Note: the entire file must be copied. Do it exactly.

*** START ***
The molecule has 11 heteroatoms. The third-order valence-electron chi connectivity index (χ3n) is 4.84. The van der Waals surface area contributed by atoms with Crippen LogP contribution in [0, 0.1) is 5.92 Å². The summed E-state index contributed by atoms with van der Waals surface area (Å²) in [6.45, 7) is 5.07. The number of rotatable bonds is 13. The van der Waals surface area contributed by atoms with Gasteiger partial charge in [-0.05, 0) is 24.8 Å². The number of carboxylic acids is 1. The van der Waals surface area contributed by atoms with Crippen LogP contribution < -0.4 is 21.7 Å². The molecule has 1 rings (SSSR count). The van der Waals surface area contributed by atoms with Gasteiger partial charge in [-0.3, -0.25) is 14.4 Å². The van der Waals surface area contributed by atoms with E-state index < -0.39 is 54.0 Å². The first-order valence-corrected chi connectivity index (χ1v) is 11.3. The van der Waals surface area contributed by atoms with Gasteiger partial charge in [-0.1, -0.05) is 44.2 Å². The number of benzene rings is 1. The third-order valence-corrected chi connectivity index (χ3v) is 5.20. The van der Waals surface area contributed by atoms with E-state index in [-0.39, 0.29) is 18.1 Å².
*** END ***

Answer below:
The molecule has 11 heteroatoms. The third-order valence-electron chi connectivity index (χ3n) is 4.84. The van der Waals surface area contributed by atoms with Crippen LogP contribution in [0, 0.1) is 5.92 Å². The summed E-state index contributed by atoms with van der Waals surface area (Å²) in [6.45, 7) is 5.07. The number of rotatable bonds is 13. The van der Waals surface area contributed by atoms with Gasteiger partial charge in [-0.05, 0) is 24.8 Å². The number of carboxylic acids is 1. The van der Waals surface area contributed by atoms with Crippen LogP contribution < -0.4 is 21.7 Å². The molecule has 1 rings (SSSR count). The van der Waals surface area contributed by atoms with Gasteiger partial charge in [-0.3, -0.25) is 14.4 Å². The van der Waals surface area contributed by atoms with E-state index < -0.39 is 54.0 Å². The first-order valence-corrected chi connectivity index (χ1v) is 11.3. The van der Waals surface area contributed by atoms with Gasteiger partial charge in [-0.1, -0.05) is 44.2 Å². The number of benzene rings is 1. The third-order valence-corrected chi connectivity index (χ3v) is 5.20. The van der Waals surface area contributed by atoms with E-state index in [-0.39, 0.29) is 18.1 Å².